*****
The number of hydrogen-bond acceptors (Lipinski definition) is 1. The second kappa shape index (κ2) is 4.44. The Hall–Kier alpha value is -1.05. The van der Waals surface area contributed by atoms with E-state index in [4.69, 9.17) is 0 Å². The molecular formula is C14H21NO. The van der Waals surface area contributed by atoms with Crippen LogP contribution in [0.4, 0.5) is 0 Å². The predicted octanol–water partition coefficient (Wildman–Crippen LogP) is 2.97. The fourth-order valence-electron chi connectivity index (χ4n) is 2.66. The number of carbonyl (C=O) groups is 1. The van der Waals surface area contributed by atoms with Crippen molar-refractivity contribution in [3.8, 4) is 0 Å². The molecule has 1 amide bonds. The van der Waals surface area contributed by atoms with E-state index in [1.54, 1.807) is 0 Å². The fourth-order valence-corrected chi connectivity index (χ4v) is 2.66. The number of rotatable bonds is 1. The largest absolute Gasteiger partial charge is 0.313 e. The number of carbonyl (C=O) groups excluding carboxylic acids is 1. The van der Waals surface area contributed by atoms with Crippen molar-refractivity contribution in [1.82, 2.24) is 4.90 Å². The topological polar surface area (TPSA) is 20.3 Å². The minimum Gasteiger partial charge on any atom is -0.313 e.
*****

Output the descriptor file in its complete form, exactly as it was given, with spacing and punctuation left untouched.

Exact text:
The number of hydrogen-bond acceptors (Lipinski definition) is 1. The second kappa shape index (κ2) is 4.44. The Hall–Kier alpha value is -1.05. The van der Waals surface area contributed by atoms with E-state index in [4.69, 9.17) is 0 Å². The molecular formula is C14H21NO. The van der Waals surface area contributed by atoms with Crippen LogP contribution in [0.4, 0.5) is 0 Å². The predicted octanol–water partition coefficient (Wildman–Crippen LogP) is 2.97. The fourth-order valence-electron chi connectivity index (χ4n) is 2.66. The number of carbonyl (C=O) groups is 1. The van der Waals surface area contributed by atoms with Crippen molar-refractivity contribution in [3.8, 4) is 0 Å². The molecule has 1 amide bonds. The van der Waals surface area contributed by atoms with E-state index in [1.54, 1.807) is 0 Å². The fourth-order valence-corrected chi connectivity index (χ4v) is 2.66. The number of rotatable bonds is 1. The largest absolute Gasteiger partial charge is 0.313 e. The number of carbonyl (C=O) groups excluding carboxylic acids is 1. The van der Waals surface area contributed by atoms with Crippen molar-refractivity contribution in [1.82, 2.24) is 4.90 Å². The topological polar surface area (TPSA) is 20.3 Å². The minimum Gasteiger partial charge on any atom is -0.313 e.